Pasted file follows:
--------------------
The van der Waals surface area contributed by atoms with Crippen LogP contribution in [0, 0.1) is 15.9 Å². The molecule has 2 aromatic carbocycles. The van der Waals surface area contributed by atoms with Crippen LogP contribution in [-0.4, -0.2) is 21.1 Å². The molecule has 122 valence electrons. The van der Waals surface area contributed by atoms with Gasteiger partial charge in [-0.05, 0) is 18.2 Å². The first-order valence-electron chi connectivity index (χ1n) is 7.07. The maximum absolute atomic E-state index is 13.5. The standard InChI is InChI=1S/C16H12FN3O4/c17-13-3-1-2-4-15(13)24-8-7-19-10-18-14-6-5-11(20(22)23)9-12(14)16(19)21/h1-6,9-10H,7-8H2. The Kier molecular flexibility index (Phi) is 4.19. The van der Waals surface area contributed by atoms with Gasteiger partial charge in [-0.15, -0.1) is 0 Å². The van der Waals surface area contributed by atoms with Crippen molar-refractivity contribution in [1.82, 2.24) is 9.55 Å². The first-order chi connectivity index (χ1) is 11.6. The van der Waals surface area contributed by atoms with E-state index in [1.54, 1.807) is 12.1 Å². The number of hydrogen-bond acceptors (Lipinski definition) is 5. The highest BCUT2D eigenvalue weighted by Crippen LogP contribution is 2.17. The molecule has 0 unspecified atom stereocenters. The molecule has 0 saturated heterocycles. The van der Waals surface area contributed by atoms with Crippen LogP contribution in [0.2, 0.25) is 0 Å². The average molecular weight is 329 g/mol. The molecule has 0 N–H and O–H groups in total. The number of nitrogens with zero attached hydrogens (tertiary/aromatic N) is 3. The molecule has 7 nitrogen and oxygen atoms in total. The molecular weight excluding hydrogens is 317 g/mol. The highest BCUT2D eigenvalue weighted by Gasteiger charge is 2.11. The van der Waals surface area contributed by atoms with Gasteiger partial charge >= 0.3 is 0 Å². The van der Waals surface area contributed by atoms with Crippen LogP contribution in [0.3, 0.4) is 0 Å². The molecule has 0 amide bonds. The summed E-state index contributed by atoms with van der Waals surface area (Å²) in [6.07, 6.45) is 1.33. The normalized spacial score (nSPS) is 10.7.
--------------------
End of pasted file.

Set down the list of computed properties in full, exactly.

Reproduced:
The van der Waals surface area contributed by atoms with Crippen LogP contribution in [0, 0.1) is 15.9 Å². The molecule has 2 aromatic carbocycles. The van der Waals surface area contributed by atoms with Crippen LogP contribution in [-0.4, -0.2) is 21.1 Å². The molecule has 122 valence electrons. The van der Waals surface area contributed by atoms with Gasteiger partial charge in [-0.05, 0) is 18.2 Å². The first-order valence-electron chi connectivity index (χ1n) is 7.07. The maximum absolute atomic E-state index is 13.5. The standard InChI is InChI=1S/C16H12FN3O4/c17-13-3-1-2-4-15(13)24-8-7-19-10-18-14-6-5-11(20(22)23)9-12(14)16(19)21/h1-6,9-10H,7-8H2. The Kier molecular flexibility index (Phi) is 4.19. The van der Waals surface area contributed by atoms with Gasteiger partial charge in [-0.15, -0.1) is 0 Å². The van der Waals surface area contributed by atoms with Crippen molar-refractivity contribution in [1.82, 2.24) is 9.55 Å². The first-order chi connectivity index (χ1) is 11.6. The van der Waals surface area contributed by atoms with E-state index in [1.54, 1.807) is 12.1 Å². The number of hydrogen-bond acceptors (Lipinski definition) is 5. The highest BCUT2D eigenvalue weighted by Crippen LogP contribution is 2.17. The molecule has 0 unspecified atom stereocenters. The molecule has 0 saturated heterocycles. The van der Waals surface area contributed by atoms with Crippen LogP contribution in [0.2, 0.25) is 0 Å². The average molecular weight is 329 g/mol. The molecule has 0 N–H and O–H groups in total. The number of nitrogens with zero attached hydrogens (tertiary/aromatic N) is 3. The molecule has 7 nitrogen and oxygen atoms in total. The molecular weight excluding hydrogens is 317 g/mol. The highest BCUT2D eigenvalue weighted by Gasteiger charge is 2.11. The van der Waals surface area contributed by atoms with Gasteiger partial charge >= 0.3 is 0 Å². The van der Waals surface area contributed by atoms with Crippen LogP contribution in [0.3, 0.4) is 0 Å². The molecule has 0 amide bonds. The summed E-state index contributed by atoms with van der Waals surface area (Å²) in [6.07, 6.45) is 1.33. The normalized spacial score (nSPS) is 10.7.